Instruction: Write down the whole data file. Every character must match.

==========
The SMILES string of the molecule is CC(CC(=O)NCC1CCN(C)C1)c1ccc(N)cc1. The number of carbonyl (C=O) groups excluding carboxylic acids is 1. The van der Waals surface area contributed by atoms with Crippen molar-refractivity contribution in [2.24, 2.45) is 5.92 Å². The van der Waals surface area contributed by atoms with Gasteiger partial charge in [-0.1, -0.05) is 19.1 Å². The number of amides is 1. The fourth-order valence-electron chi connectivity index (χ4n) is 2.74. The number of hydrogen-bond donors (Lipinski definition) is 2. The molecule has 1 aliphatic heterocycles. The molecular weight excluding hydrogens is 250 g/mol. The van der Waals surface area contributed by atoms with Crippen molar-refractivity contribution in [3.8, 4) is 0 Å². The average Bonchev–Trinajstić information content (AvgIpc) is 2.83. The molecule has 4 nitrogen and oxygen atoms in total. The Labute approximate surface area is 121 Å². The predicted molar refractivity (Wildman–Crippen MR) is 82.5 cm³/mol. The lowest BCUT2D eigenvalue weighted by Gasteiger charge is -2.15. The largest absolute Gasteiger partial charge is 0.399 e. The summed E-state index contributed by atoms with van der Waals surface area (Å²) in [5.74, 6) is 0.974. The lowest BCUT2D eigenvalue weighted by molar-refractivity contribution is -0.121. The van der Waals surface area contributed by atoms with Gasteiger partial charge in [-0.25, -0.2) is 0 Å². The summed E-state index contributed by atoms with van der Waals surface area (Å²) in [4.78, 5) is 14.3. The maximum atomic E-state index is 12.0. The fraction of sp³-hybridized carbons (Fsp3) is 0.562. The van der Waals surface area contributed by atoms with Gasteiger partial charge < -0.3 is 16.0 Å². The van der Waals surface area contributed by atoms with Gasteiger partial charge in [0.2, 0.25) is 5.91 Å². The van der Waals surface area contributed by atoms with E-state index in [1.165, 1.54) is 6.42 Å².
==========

The SMILES string of the molecule is CC(CC(=O)NCC1CCN(C)C1)c1ccc(N)cc1. The number of carbonyl (C=O) groups excluding carboxylic acids is 1. The van der Waals surface area contributed by atoms with Crippen molar-refractivity contribution in [2.24, 2.45) is 5.92 Å². The van der Waals surface area contributed by atoms with Gasteiger partial charge in [-0.1, -0.05) is 19.1 Å². The number of amides is 1. The fourth-order valence-electron chi connectivity index (χ4n) is 2.74. The number of hydrogen-bond donors (Lipinski definition) is 2. The molecule has 1 aliphatic heterocycles. The molecular weight excluding hydrogens is 250 g/mol. The van der Waals surface area contributed by atoms with Crippen molar-refractivity contribution in [3.8, 4) is 0 Å². The average Bonchev–Trinajstić information content (AvgIpc) is 2.83. The molecule has 4 nitrogen and oxygen atoms in total. The Labute approximate surface area is 121 Å². The predicted molar refractivity (Wildman–Crippen MR) is 82.5 cm³/mol. The lowest BCUT2D eigenvalue weighted by Gasteiger charge is -2.15. The largest absolute Gasteiger partial charge is 0.399 e. The summed E-state index contributed by atoms with van der Waals surface area (Å²) in [5.74, 6) is 0.974. The lowest BCUT2D eigenvalue weighted by molar-refractivity contribution is -0.121. The van der Waals surface area contributed by atoms with Gasteiger partial charge in [-0.25, -0.2) is 0 Å². The summed E-state index contributed by atoms with van der Waals surface area (Å²) in [4.78, 5) is 14.3. The maximum atomic E-state index is 12.0. The fraction of sp³-hybridized carbons (Fsp3) is 0.562. The van der Waals surface area contributed by atoms with Gasteiger partial charge < -0.3 is 16.0 Å². The van der Waals surface area contributed by atoms with Gasteiger partial charge in [0.2, 0.25) is 5.91 Å². The van der Waals surface area contributed by atoms with E-state index in [1.165, 1.54) is 6.42 Å².